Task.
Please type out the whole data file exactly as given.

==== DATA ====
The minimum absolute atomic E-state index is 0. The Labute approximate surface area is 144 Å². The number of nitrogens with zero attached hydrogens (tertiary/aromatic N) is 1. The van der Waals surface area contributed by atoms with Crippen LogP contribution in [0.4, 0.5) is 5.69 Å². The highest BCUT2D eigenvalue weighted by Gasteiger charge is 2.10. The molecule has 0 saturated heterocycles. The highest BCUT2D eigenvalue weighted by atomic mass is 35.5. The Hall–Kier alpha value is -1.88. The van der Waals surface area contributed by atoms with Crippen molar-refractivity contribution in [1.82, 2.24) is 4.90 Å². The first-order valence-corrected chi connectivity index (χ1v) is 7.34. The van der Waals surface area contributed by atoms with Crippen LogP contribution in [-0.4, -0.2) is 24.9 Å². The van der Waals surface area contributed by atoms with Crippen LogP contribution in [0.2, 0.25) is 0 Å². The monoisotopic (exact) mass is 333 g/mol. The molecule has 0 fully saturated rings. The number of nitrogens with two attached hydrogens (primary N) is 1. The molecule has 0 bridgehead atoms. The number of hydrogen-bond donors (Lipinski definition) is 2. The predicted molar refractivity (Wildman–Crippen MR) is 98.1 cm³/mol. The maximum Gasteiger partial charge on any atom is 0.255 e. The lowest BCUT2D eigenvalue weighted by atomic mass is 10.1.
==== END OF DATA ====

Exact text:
The minimum absolute atomic E-state index is 0. The Labute approximate surface area is 144 Å². The number of nitrogens with zero attached hydrogens (tertiary/aromatic N) is 1. The van der Waals surface area contributed by atoms with Crippen LogP contribution in [0.4, 0.5) is 5.69 Å². The highest BCUT2D eigenvalue weighted by Gasteiger charge is 2.10. The molecule has 0 saturated heterocycles. The highest BCUT2D eigenvalue weighted by atomic mass is 35.5. The Hall–Kier alpha value is -1.88. The van der Waals surface area contributed by atoms with Crippen molar-refractivity contribution in [1.82, 2.24) is 4.90 Å². The first-order valence-corrected chi connectivity index (χ1v) is 7.34. The van der Waals surface area contributed by atoms with Crippen LogP contribution in [-0.4, -0.2) is 24.9 Å². The van der Waals surface area contributed by atoms with Crippen LogP contribution in [0.2, 0.25) is 0 Å². The monoisotopic (exact) mass is 333 g/mol. The molecule has 0 fully saturated rings. The number of nitrogens with two attached hydrogens (primary N) is 1. The molecule has 0 bridgehead atoms. The number of hydrogen-bond donors (Lipinski definition) is 2. The predicted molar refractivity (Wildman–Crippen MR) is 98.1 cm³/mol. The maximum Gasteiger partial charge on any atom is 0.255 e. The lowest BCUT2D eigenvalue weighted by atomic mass is 10.1.